The first woman in Hollywood to direct a sound film, 1928’s Manhattan Cocktail, Arzner is said to have invented the boom mike when, on Clara Bow’s first talkie, box office hit The Wild Party, she had technicians hang a mike onto a fishing rod to give it more mobility. From Party, she shot a string of movies, comedies or melodramas – Anybody’s Woman (1930), Honor Among Lovers (1931), The Bride Wore Red (1937) – which often championed strong femme characters, helped consolidate the early careers of Katharine Hepburn – with whom she quarreled -  and Lucille Ball, and sometimes suggested – think 1933’s Christopher Strong – lesbian sub-texts.

The retrospective will be accompanied by the publication of a book that, it is hoped, will clarify why Arzner’s directorial career abruptly ended with 1943’s First Comes Courage. During the 1960s and 1970s, she taught directing and screenwriting at UCLA, her students including Francis Ford Coppola. In 1975, she was honored with a DGA Tribute, which, in an anecdote collected by IMDB, included a telegram from Katharine Hepburn: ‘Isn’t it wonderful that you’ve had such a great career, when you had no right to have a career at all?’ The text admits multiple readings. The 62nd San Sebastian Festival runs Sept. 17-26.”

The Hepburn telegram really stings; was this dig really necessary? Arzner deserves a box set of her work, and I’d love to read the book that accompanies the festival. Much of Arzner’s work simply isn’t on DVD, though more and more is coming out every day, but I have to wonder – how long is it going to take for Hollywood historians to put Arzner in the rightful place in the directorial pantheon, and how long is it going to take before she does get that box set of DVDs, complete with a history of her work? Not that it was ever easy; as she said of working within the Hollywood system, “when I went to work in a studio, I took my pride and made a nice little ball of it and threw it right out the window.

Ida Lupino – who started directing in 1949 with Not Wanted – also deserves the same treatment; a comprehensive set of her films, properly mastered, so future generations can see the importance of their work.  Hopewell doesn’t mention it above, but in addition to the work he lists, Arzner also directed a stack of television commercials for Pepsi Cola, at the suggestion of Pepsi board member Joan Crawford, who worked with Arzner in the 1930s, and also directed training films for the WACs during World War II.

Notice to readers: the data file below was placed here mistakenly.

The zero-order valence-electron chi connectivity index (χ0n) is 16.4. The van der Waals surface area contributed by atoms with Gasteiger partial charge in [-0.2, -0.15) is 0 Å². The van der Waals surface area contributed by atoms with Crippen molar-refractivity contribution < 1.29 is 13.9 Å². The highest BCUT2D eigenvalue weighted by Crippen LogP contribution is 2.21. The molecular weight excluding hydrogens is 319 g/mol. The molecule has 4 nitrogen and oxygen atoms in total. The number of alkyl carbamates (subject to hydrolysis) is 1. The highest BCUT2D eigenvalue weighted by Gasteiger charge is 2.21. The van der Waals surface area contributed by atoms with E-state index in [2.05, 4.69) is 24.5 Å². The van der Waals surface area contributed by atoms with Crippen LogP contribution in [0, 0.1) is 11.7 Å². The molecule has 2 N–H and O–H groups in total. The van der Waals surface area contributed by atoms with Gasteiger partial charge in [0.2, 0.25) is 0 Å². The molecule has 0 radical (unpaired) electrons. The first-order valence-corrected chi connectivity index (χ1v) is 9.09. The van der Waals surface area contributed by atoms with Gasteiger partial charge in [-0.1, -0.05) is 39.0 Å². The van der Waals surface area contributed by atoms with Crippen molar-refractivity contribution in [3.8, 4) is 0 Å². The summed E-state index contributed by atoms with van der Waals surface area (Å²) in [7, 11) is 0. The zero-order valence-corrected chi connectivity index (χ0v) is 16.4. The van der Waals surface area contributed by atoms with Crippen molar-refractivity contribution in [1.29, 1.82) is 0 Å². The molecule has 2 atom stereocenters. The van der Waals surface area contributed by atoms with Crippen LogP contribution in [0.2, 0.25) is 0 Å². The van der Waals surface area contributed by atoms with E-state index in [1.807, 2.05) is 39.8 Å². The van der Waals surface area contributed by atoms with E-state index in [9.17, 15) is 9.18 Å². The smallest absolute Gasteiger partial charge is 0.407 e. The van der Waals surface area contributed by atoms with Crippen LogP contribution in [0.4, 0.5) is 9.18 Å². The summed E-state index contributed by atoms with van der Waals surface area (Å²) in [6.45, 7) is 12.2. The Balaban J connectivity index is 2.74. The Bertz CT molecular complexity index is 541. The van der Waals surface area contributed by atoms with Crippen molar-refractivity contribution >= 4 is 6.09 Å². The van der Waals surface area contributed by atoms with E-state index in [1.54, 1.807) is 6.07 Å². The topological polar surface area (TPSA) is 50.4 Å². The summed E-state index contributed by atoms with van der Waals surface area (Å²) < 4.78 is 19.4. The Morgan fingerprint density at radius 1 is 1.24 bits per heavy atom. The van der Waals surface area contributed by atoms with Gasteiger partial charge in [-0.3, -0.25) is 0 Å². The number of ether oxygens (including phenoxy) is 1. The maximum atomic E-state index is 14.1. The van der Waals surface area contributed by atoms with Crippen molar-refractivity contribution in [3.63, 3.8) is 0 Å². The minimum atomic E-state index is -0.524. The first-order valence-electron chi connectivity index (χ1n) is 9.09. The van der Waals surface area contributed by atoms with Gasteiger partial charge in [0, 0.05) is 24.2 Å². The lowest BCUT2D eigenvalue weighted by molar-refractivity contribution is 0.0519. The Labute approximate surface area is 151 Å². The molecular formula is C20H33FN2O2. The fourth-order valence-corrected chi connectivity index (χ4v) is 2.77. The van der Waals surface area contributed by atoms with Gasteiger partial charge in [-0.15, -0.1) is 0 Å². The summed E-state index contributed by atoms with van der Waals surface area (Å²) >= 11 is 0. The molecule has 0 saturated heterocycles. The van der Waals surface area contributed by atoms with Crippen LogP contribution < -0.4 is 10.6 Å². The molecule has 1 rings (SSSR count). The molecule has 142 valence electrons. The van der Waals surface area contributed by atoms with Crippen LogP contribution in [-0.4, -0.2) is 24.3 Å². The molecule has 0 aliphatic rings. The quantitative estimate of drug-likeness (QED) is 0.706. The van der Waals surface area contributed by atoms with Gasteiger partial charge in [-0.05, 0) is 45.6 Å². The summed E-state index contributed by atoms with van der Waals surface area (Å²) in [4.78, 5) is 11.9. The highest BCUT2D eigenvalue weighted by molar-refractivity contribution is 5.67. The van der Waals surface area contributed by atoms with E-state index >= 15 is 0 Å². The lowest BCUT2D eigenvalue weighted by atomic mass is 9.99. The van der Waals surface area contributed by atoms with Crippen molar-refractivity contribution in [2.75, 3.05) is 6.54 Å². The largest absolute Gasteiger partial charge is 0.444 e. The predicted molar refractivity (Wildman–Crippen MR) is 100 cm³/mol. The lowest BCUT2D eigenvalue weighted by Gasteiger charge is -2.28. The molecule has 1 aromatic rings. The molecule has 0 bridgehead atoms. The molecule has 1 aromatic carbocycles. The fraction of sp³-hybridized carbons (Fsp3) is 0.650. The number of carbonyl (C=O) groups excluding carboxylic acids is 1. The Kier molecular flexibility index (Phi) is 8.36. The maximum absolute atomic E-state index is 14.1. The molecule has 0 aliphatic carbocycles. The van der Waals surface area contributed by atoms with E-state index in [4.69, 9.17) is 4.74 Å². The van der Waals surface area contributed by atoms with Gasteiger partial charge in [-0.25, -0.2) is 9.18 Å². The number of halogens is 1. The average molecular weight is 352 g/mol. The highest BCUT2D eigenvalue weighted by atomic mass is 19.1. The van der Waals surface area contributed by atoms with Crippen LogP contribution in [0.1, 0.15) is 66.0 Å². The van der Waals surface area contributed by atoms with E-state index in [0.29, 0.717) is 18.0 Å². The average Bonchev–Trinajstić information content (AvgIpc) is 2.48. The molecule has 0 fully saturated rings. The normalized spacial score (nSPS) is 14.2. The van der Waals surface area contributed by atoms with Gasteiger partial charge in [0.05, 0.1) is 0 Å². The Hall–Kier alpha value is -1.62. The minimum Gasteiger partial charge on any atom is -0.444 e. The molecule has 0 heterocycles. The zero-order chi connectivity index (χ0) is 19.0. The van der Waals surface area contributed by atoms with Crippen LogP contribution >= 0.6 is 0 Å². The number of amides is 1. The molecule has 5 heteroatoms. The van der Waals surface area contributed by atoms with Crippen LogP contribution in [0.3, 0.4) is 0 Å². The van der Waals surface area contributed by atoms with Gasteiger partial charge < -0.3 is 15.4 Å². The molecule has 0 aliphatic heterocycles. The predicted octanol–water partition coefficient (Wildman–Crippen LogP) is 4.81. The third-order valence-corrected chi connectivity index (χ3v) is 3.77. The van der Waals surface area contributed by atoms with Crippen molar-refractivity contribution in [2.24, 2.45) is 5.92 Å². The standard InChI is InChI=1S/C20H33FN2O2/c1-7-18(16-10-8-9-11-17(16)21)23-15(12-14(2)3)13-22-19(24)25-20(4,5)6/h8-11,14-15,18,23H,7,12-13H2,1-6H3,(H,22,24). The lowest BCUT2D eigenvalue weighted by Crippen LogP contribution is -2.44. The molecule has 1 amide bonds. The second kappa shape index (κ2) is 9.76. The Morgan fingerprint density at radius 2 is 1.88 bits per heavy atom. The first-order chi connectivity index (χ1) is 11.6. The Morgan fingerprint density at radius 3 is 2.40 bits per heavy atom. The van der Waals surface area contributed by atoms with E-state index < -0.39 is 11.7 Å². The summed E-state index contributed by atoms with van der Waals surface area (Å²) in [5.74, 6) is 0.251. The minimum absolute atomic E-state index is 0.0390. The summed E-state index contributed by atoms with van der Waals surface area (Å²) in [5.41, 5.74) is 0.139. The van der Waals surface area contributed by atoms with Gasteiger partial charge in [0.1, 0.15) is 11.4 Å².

Columbia studio boss Harry Cohn forced Arzner out of the director’s chair on First Comes Courage, a feminist tale of a Norwegian resistance fighter, Nikki, played by Merle Oberon. When Arzner became ill during filming, rather than waiting for her to recover, Cohn pressed Columbia contract director Charles Vidor into service to finish the film as quickly as possible; when she recovered, Arzner discovered that Columbia no longer required her services. Nevertheless, the film is still a standout, and one can readily see where Arzner left off and Vidor began; the film is entirely hers, and a fitting last project for her career. If only, however, she could have done more.

Dorothy Arzner – another figure who deserves more attention than she gets.

Fewer Than 400 Theaters Still Run 35mm Film in US

Saturday, January 18th, 2014

As Alexandra Cheney and Andrew Stewart report in Variety, 35mm film is dead, dead, dead.

As Cheney and Stewart note, “The Weinstein Co. recently informed theater owners that its upcoming young adult fantasy Vampire Academy will be released only in a digital format. The move by Weinstein Co. and other distributors to alert theater owners to the change signals the long-awaited fade out for film stock, as the majors shift to digital formats for most releases [. . .] Weinstein Co.’s notice to exhibs comes on the heels of Paramount confirming to Variety that Anchorman 2: The Legend Continues is the last movie it will release on 35mm film.

The move solely to digital was expected. Variety first reported in April that Paramount had run out of print stock. That did not stop the studio from striking 35mm prints for Alexander Payne’s Nebraska.  As for Martin Scorsese’s Paramount-distributed The Wolf of Wall Street, it was shot digitally, with the exception of a few exterior shots, and will be distributed digitally only. Weinstein Co. said that it will not adhere to a digital-only policy going forward, but instead will strike prints when it is commercially viable. The Los Angeles Times was the first to report that Paramount had stopped releasing movies on film.

It’s worth noting however, that there are fewer than 400 locations still playing 35mm prints — most of which are smaller locations.”

For more free articles and videos, visit my website at wheelerwinstondixon.com

About the Author

Wheeler Winston Dixon

Wheeler Winston Dixon, Ryan Professor of Film Studies at the University of Nebraska-Lincoln, is an internationally recognized scholar and writer of film history, theory and criticism. He is the author of thirty books and more than 100 articles on film, and appears regularly in national media outlets discussing film and culture trends. Frame by Frame is a collection of his thoughts on a number of those topics. All comments by Dixon on this blog are his own opinions. To contact Prof. Dixon for an interview, reach him at wdixon1@unl.edu or wheelerwinstondixon.com